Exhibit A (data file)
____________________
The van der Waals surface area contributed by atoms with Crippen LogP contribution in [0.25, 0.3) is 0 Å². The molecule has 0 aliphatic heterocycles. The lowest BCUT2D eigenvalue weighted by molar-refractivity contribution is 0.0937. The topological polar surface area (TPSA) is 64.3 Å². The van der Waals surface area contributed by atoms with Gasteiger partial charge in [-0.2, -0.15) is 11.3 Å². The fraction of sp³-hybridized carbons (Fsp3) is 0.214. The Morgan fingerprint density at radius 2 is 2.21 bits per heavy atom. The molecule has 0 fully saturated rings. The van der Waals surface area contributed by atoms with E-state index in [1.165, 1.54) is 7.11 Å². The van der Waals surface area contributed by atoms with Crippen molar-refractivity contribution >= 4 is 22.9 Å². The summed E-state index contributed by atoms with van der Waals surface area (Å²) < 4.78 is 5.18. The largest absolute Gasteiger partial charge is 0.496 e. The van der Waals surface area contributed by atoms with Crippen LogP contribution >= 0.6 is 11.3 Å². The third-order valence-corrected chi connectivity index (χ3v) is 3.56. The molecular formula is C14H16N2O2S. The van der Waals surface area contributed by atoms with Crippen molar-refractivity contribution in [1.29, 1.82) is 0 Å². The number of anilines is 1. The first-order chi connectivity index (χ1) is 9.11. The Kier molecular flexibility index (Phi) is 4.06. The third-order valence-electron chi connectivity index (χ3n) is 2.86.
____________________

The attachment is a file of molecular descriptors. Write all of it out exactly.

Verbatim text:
The van der Waals surface area contributed by atoms with Crippen LogP contribution in [0.25, 0.3) is 0 Å². The molecule has 0 aliphatic heterocycles. The lowest BCUT2D eigenvalue weighted by molar-refractivity contribution is 0.0937. The topological polar surface area (TPSA) is 64.3 Å². The van der Waals surface area contributed by atoms with Gasteiger partial charge in [-0.2, -0.15) is 11.3 Å². The fraction of sp³-hybridized carbons (Fsp3) is 0.214. The Morgan fingerprint density at radius 2 is 2.21 bits per heavy atom. The molecule has 0 fully saturated rings. The van der Waals surface area contributed by atoms with E-state index in [1.165, 1.54) is 7.11 Å². The van der Waals surface area contributed by atoms with Crippen molar-refractivity contribution >= 4 is 22.9 Å². The summed E-state index contributed by atoms with van der Waals surface area (Å²) < 4.78 is 5.18. The largest absolute Gasteiger partial charge is 0.496 e. The van der Waals surface area contributed by atoms with Crippen LogP contribution >= 0.6 is 11.3 Å². The third-order valence-corrected chi connectivity index (χ3v) is 3.56. The molecular formula is C14H16N2O2S. The van der Waals surface area contributed by atoms with Crippen molar-refractivity contribution in [1.29, 1.82) is 0 Å². The number of anilines is 1. The first-order chi connectivity index (χ1) is 9.11. The Kier molecular flexibility index (Phi) is 4.06. The third-order valence-electron chi connectivity index (χ3n) is 2.86.